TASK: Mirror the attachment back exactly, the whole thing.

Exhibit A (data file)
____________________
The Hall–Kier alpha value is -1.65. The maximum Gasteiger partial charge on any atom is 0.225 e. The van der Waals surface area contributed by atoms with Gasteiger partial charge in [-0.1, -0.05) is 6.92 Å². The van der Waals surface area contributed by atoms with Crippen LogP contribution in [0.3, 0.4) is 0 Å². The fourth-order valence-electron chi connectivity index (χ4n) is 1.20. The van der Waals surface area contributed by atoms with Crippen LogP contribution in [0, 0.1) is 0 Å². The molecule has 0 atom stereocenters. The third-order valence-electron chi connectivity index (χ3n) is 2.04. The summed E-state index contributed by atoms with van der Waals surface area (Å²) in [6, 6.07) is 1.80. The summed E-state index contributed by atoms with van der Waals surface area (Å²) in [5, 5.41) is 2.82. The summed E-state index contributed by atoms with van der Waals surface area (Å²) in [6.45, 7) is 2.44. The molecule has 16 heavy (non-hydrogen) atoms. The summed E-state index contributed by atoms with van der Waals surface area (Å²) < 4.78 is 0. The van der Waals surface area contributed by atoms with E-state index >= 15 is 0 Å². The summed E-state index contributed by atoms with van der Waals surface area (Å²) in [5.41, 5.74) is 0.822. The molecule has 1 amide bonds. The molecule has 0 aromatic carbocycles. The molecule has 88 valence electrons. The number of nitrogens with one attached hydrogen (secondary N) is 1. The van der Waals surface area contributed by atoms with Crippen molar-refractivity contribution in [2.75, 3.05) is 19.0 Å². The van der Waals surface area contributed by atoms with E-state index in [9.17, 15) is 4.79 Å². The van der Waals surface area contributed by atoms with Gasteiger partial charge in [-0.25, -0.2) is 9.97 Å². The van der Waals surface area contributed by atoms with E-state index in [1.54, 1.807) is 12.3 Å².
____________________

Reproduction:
The Hall–Kier alpha value is -1.65. The maximum Gasteiger partial charge on any atom is 0.225 e. The van der Waals surface area contributed by atoms with Gasteiger partial charge in [-0.1, -0.05) is 6.92 Å². The van der Waals surface area contributed by atoms with Crippen LogP contribution in [0.3, 0.4) is 0 Å². The fourth-order valence-electron chi connectivity index (χ4n) is 1.20. The van der Waals surface area contributed by atoms with Crippen LogP contribution in [0, 0.1) is 0 Å². The molecule has 0 atom stereocenters. The third-order valence-electron chi connectivity index (χ3n) is 2.04. The summed E-state index contributed by atoms with van der Waals surface area (Å²) in [6, 6.07) is 1.80. The summed E-state index contributed by atoms with van der Waals surface area (Å²) in [5, 5.41) is 2.82. The summed E-state index contributed by atoms with van der Waals surface area (Å²) in [6.45, 7) is 2.44. The molecule has 16 heavy (non-hydrogen) atoms. The summed E-state index contributed by atoms with van der Waals surface area (Å²) < 4.78 is 0. The van der Waals surface area contributed by atoms with E-state index >= 15 is 0 Å². The summed E-state index contributed by atoms with van der Waals surface area (Å²) in [5.41, 5.74) is 0.822. The molecule has 1 amide bonds. The molecule has 0 aromatic carbocycles. The molecule has 88 valence electrons. The number of nitrogens with one attached hydrogen (secondary N) is 1. The van der Waals surface area contributed by atoms with Crippen molar-refractivity contribution in [2.75, 3.05) is 19.0 Å². The van der Waals surface area contributed by atoms with E-state index in [9.17, 15) is 4.79 Å². The van der Waals surface area contributed by atoms with Gasteiger partial charge in [-0.25, -0.2) is 9.97 Å². The van der Waals surface area contributed by atoms with E-state index in [1.54, 1.807) is 12.3 Å².